From Youminglu.

Li Fang 李昉, et al., Taiping guangji 太平廣記 (Extensive Gleanings from the Era of Great Harmony), 10 vols (Beijing: Zhonghua shuju, 1961), vii, 317.2509:



Wu Xiang 吳祥

The Han-era clerk of Zhuji County, Wu Xiang, feared exhaustion in official service. He thus fled to hide in a remote mountain area. On his journey he came across a stream. It was getting close to dusk, but he saw a young girl, extremely beautiful and wearing multi-coloured garments. She said: “I live alone, without village or district, with only an old woman, only a dozen or so steps from here.” When Xiang heard this he was very pleased, so set off following her. They had travelled a li or more when they reached her home. Her family were extremely poor, but prepared food for Xiang. He finished by the first watch (7-9pm), at which he heard an old woman call out: “Sister Zhang?” The girl answered: “Yes?” Xiang asked who it had been, and she replied: “A lonely old woman back along the road.” The two slept together until dawn, and Xiang set off at the cock’s crow. The two had fallen in love, and the young woman gave him a purple scarf. Xiang bound it as a kerchief and set off back to the place of their meeting the previous day. When he came to cross the stream, however, the water was rushing violently, and too deep to wade. He thus returned to the girl’s home, but found nothing as it had been the previous night, with only a tomb remaining.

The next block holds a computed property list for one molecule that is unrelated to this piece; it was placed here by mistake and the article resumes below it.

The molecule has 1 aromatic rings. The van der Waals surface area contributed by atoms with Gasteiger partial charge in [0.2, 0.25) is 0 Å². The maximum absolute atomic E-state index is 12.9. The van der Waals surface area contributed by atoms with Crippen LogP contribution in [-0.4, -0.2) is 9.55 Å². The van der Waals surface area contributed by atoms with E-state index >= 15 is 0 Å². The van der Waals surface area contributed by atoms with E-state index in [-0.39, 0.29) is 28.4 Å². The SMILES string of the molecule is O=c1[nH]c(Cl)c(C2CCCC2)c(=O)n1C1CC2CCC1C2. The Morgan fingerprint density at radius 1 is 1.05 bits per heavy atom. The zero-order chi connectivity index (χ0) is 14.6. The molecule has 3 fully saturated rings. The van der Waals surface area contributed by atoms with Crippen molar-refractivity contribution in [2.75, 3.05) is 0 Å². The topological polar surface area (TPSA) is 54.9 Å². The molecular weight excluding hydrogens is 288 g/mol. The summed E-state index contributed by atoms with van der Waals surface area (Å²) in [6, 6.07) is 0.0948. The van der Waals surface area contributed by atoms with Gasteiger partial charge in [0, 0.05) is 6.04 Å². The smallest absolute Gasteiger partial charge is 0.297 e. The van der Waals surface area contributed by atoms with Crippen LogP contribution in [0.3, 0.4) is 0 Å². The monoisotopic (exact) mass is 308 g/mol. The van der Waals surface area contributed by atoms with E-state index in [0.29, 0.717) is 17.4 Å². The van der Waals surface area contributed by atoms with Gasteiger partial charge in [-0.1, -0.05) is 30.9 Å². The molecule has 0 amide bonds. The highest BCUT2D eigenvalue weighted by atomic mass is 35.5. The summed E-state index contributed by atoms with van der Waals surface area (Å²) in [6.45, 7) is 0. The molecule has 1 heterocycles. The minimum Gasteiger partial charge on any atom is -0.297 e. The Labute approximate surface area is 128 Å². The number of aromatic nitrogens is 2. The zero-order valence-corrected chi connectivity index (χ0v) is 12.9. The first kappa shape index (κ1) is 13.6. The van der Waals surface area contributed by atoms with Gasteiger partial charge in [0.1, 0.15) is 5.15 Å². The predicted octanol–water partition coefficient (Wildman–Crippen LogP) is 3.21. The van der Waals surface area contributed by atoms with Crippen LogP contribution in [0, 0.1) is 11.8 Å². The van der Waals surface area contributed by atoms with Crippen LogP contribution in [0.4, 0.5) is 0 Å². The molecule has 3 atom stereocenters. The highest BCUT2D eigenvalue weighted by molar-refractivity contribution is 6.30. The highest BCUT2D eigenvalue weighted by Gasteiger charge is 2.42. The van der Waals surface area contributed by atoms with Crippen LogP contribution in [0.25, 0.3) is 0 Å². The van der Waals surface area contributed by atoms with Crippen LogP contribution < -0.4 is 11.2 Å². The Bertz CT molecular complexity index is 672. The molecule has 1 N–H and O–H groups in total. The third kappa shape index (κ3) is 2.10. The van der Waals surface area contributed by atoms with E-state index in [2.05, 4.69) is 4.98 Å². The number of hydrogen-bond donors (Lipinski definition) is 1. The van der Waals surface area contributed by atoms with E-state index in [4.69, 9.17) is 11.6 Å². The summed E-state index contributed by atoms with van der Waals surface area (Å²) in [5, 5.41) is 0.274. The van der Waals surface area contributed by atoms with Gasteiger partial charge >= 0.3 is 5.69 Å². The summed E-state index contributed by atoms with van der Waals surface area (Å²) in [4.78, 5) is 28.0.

From Fayuanzhulin.

Li Fang 李昉, et al., Taiping guangji 太平廣記 (Extensive Gleanings from the Era of Great Harmony), 10 vols (Beijing: Zhonghua shuju, 1961), vii, 317.2505:



Wu Tao 鄔濤